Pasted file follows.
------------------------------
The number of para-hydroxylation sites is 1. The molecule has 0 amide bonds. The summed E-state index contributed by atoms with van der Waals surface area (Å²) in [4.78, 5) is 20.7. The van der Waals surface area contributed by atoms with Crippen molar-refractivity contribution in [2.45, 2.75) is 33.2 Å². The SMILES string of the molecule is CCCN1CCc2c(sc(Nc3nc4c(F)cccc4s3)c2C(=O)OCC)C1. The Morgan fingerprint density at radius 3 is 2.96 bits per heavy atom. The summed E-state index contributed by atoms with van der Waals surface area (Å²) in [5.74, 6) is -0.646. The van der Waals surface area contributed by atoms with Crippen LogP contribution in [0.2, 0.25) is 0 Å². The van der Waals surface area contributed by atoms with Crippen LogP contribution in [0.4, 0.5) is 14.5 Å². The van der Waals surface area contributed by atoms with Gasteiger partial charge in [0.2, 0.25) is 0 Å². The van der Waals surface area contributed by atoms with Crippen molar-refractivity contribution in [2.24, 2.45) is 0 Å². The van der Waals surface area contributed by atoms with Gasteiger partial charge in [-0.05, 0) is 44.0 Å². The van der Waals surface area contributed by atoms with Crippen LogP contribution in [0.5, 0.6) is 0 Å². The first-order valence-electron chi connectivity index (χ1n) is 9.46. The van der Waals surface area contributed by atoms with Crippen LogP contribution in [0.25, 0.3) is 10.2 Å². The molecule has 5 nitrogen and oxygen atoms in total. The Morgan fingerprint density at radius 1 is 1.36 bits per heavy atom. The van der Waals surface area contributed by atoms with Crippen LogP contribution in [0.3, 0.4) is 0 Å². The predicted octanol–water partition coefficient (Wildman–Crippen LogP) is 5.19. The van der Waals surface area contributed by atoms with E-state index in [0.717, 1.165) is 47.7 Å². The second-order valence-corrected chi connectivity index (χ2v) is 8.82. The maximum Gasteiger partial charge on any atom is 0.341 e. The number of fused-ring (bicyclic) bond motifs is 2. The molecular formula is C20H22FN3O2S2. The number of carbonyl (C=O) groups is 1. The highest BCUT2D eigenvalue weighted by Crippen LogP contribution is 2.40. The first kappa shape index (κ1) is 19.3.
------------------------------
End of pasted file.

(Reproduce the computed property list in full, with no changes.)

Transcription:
The number of para-hydroxylation sites is 1. The molecule has 0 amide bonds. The summed E-state index contributed by atoms with van der Waals surface area (Å²) in [4.78, 5) is 20.7. The van der Waals surface area contributed by atoms with Crippen molar-refractivity contribution in [2.45, 2.75) is 33.2 Å². The SMILES string of the molecule is CCCN1CCc2c(sc(Nc3nc4c(F)cccc4s3)c2C(=O)OCC)C1. The Morgan fingerprint density at radius 3 is 2.96 bits per heavy atom. The summed E-state index contributed by atoms with van der Waals surface area (Å²) in [5.74, 6) is -0.646. The van der Waals surface area contributed by atoms with Crippen LogP contribution in [0.2, 0.25) is 0 Å². The van der Waals surface area contributed by atoms with Crippen LogP contribution in [0.4, 0.5) is 14.5 Å². The van der Waals surface area contributed by atoms with Gasteiger partial charge in [0.2, 0.25) is 0 Å². The van der Waals surface area contributed by atoms with Crippen molar-refractivity contribution in [2.24, 2.45) is 0 Å². The van der Waals surface area contributed by atoms with Gasteiger partial charge in [-0.05, 0) is 44.0 Å². The van der Waals surface area contributed by atoms with Crippen LogP contribution in [0.5, 0.6) is 0 Å². The first-order valence-electron chi connectivity index (χ1n) is 9.46. The van der Waals surface area contributed by atoms with Crippen LogP contribution in [0.25, 0.3) is 10.2 Å². The molecule has 5 nitrogen and oxygen atoms in total. The Morgan fingerprint density at radius 1 is 1.36 bits per heavy atom. The van der Waals surface area contributed by atoms with Crippen LogP contribution in [0.3, 0.4) is 0 Å². The predicted octanol–water partition coefficient (Wildman–Crippen LogP) is 5.19. The van der Waals surface area contributed by atoms with E-state index in [0.717, 1.165) is 47.7 Å². The second-order valence-corrected chi connectivity index (χ2v) is 8.82. The maximum Gasteiger partial charge on any atom is 0.341 e. The number of fused-ring (bicyclic) bond motifs is 2. The molecular formula is C20H22FN3O2S2. The number of carbonyl (C=O) groups is 1. The highest BCUT2D eigenvalue weighted by Crippen LogP contribution is 2.40. The first kappa shape index (κ1) is 19.3.